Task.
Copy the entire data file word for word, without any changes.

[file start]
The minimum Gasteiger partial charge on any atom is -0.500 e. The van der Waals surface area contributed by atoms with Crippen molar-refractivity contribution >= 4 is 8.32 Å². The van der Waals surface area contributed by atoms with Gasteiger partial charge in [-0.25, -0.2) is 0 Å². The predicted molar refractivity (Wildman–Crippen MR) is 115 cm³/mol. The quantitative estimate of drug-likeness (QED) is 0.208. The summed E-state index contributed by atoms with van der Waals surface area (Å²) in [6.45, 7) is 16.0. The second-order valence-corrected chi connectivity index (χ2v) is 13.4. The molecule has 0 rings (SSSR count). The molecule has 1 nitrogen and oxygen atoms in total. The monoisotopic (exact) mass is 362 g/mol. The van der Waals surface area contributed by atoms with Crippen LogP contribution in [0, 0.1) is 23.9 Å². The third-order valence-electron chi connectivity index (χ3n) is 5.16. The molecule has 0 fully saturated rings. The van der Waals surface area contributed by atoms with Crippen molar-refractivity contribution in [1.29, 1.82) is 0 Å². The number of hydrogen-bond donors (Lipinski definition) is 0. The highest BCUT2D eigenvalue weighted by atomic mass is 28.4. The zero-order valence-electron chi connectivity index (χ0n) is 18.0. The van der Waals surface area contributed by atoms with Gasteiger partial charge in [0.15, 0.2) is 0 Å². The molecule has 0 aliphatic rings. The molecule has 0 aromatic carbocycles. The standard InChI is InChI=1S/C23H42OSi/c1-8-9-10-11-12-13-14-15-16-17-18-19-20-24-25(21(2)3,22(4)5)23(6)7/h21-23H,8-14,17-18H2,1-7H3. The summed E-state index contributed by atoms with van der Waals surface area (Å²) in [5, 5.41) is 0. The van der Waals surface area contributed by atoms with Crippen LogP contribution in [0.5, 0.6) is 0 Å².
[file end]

The minimum Gasteiger partial charge on any atom is -0.500 e. The van der Waals surface area contributed by atoms with Crippen molar-refractivity contribution >= 4 is 8.32 Å². The van der Waals surface area contributed by atoms with Gasteiger partial charge in [-0.25, -0.2) is 0 Å². The predicted molar refractivity (Wildman–Crippen MR) is 115 cm³/mol. The quantitative estimate of drug-likeness (QED) is 0.208. The summed E-state index contributed by atoms with van der Waals surface area (Å²) in [6.45, 7) is 16.0. The second-order valence-corrected chi connectivity index (χ2v) is 13.4. The molecule has 0 rings (SSSR count). The molecule has 1 nitrogen and oxygen atoms in total. The monoisotopic (exact) mass is 362 g/mol. The van der Waals surface area contributed by atoms with Crippen LogP contribution in [0, 0.1) is 23.9 Å². The third-order valence-electron chi connectivity index (χ3n) is 5.16. The molecule has 0 fully saturated rings. The van der Waals surface area contributed by atoms with Crippen molar-refractivity contribution in [1.29, 1.82) is 0 Å². The number of hydrogen-bond donors (Lipinski definition) is 0. The highest BCUT2D eigenvalue weighted by atomic mass is 28.4. The zero-order valence-electron chi connectivity index (χ0n) is 18.0. The van der Waals surface area contributed by atoms with Gasteiger partial charge in [0.15, 0.2) is 0 Å². The molecule has 0 aliphatic rings. The molecule has 0 aromatic carbocycles. The standard InChI is InChI=1S/C23H42OSi/c1-8-9-10-11-12-13-14-15-16-17-18-19-20-24-25(21(2)3,22(4)5)23(6)7/h21-23H,8-14,17-18H2,1-7H3. The summed E-state index contributed by atoms with van der Waals surface area (Å²) in [5, 5.41) is 0. The van der Waals surface area contributed by atoms with Crippen LogP contribution in [0.5, 0.6) is 0 Å².